– What training courses do you offer?
- HLT52615: Diploma in Ayurvedic Lifestyle Consultation
- HLT62615: Advanced Diploma in Ayurveda
- BSB40407: Certificate IV in Small Business Management
- BSB50017: Diploma of Management
- BSB60407: Advanced Diploma of Management
– Is AIAS a Registered Training Organisation?
Yes. AIAS became a Registered Training Organisation (R.T.O.) in 2005 offering a nationally recognized qualification in Ayurveda under the Australian Qualifications Training Framework. It has recently added courses in Business and Early Childhood Education to its academic programme.
– How does Ayurveda differ from modern medicine?
Modern medicine treats symptomatically rather than looking to the root cause of the problem. This stems from the view that all people are more or less the same. Ayurveda’s special contribution is healing the cause of the symptoms by considering the uniqueness of each patient and by helping each body to heal itself. Ayurveda has perfected healing treatments and herbal preparations to keep the physical, mental and emotional health of a person in its prime throughout life. It is contrary to the current practice of waiting until symptoms appear before getting medical help or only seeking treatment when a disease manifests.
Why do people study Ayurveda?
- People come to Ayurveda seeking insights into health, a meaningful career and a new direction.
- Job Opportunities: Ayurveda is a growth industry at present in Australia with demand for practitioners exceeding supply.
- Many mature aged students comment that this is ’their time now’, time to engage in a personally fulfilling and rewarding path that coincides as a vocation
- Complementary health practitioners to extend the range of diagnostic tools and therapeutic treatments they offer in their existing practice.
Why is there so much interest in Ayurveda?
Ayurveda provides the theory and knowledge behind the unique expression of life in every individual. There is no presumption that all individuals will respond to a medicine or therapy in the same way. Ayurveda recognizes, perhaps more than any other development in health care, the absolute need to regard the individual ‘holistically’ and to take into consideration all facets of their life in order to effect positive change. Ayurveda proves easy and effective to integrate alongside other forms of both complimentary and Allopathic Western Medicine. With current studies in ’Epigentics’ confirming the importance of lifestyle, diet, attitudes and emotions on the expression of genetic material – and the continuing search for a system of healthcare that respects individual requirements and the care of both mind and body, Ayurveda provides many of the missing elements in modern health care.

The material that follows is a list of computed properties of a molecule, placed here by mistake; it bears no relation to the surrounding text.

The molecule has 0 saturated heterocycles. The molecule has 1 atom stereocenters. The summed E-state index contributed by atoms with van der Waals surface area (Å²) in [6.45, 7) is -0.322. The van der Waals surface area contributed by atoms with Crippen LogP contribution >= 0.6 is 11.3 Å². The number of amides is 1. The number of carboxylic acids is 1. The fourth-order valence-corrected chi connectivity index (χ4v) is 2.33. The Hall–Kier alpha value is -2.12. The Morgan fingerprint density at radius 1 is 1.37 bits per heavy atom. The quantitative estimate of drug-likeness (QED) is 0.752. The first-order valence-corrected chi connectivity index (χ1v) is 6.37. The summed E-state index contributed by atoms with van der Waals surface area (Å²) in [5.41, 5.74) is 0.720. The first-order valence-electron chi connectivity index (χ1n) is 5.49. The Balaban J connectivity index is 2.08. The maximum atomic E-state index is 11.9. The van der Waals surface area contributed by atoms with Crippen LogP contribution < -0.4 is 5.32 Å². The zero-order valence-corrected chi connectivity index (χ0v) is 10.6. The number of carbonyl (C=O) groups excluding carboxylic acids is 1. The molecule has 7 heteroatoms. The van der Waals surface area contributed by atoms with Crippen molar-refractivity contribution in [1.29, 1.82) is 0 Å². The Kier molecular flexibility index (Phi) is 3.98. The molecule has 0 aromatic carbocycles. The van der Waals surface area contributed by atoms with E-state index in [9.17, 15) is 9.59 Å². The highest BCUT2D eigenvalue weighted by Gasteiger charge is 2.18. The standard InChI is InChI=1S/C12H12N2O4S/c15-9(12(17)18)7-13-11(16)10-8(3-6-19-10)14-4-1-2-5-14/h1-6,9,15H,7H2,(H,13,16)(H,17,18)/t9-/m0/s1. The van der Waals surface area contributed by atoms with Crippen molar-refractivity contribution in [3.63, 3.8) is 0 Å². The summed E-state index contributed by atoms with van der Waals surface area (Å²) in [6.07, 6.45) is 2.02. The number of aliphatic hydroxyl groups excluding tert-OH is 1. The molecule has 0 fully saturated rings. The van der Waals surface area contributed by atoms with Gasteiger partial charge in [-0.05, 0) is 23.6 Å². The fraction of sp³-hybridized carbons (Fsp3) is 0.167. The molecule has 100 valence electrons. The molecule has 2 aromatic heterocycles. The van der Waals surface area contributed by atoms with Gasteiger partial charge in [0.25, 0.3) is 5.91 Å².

Who might be interested to study Ayurveda?
People from all backgrounds, ages and cultures are drawn to Ayurveda.
- Medical practitioners;
- Dieticians, Naturopaths, Herbalists, Massage Practitioners, Chiropractors. Physiotherapists, Yoga teachers;
- People looking for a career change and a meaningful vocation;
- School leavers interested in alternative medicine and the holistic nature of Ayurveda and wishing to take advantage of this growth sector in Natural medicine;
- Anyone interested in Ayurveda, health and alternative medicine
What can I expect to learn?
You will learn everything required to become an Ayurvedic Practitioner in Australia. The Ayurveda ‘Specialisation Units’ of study (specific to the subjects of Ayurveda) will furnish you with all the diagnostic skills, treatment protocols and expertise to deliver Ayurvedic therapies with confidence. The ‘Common Units’ competencies will provide you with the necessary requirements and abilities to conduct your own Ayurveda Centre, with clinic management skills, management of infection control, how to make referrals a d comply with Workplace Health an d Safety regulations in Australia.
It would be an exhaustive exercise to spell out each and every article of study. A.I.A.S is fortunate to have Dr Ajit to guide the students through the necessary subjects and to the necessary depth of study. What’s more, Dr Ajit’s extensive clinical experience in the west places him as a leading figure in Ayurveda education both in terms of knowing what has to be taught and understanding how to translate Ayurveda for western students an d clearly identify the areas of Ayurveda thawill serve our community in the best possible way.
To illustrate to some extent the depth of studies, the course involves:
- Applied Philosophy of Ayurveda: An investigation of Ayurveda’s origin and its philosophies, introducing an understanding of the role of the body, mind and soul in achieving perfect balance and an understan ing of the ancient principles that awaken cellular intelligence.
- Ayurvedic Anatomy and Physiology: An extensive study covering detailed knowledge of how the Tridosha works in our body and the assessment of Prakruti, understanding of the body structure and the nature of Prakruti (balance) and Vrikriti (imbalance), the Srotas (13 channels) functioning, metabolism and their role in health and disease.
- Ayurvedic Herbology: Materia Medica: Ayurvedic Herbology will provide a deep knowledge of healing substances and the skills necessary for selecting and preparing basic healing formulations. This module provides a greater understanding of Ayurvedic Pharmaceuticals (Bhaishajya Kalpan), the preparation and use of appropriate herbs in the right way, at the right time, using the right Anupana (herbal vehicles).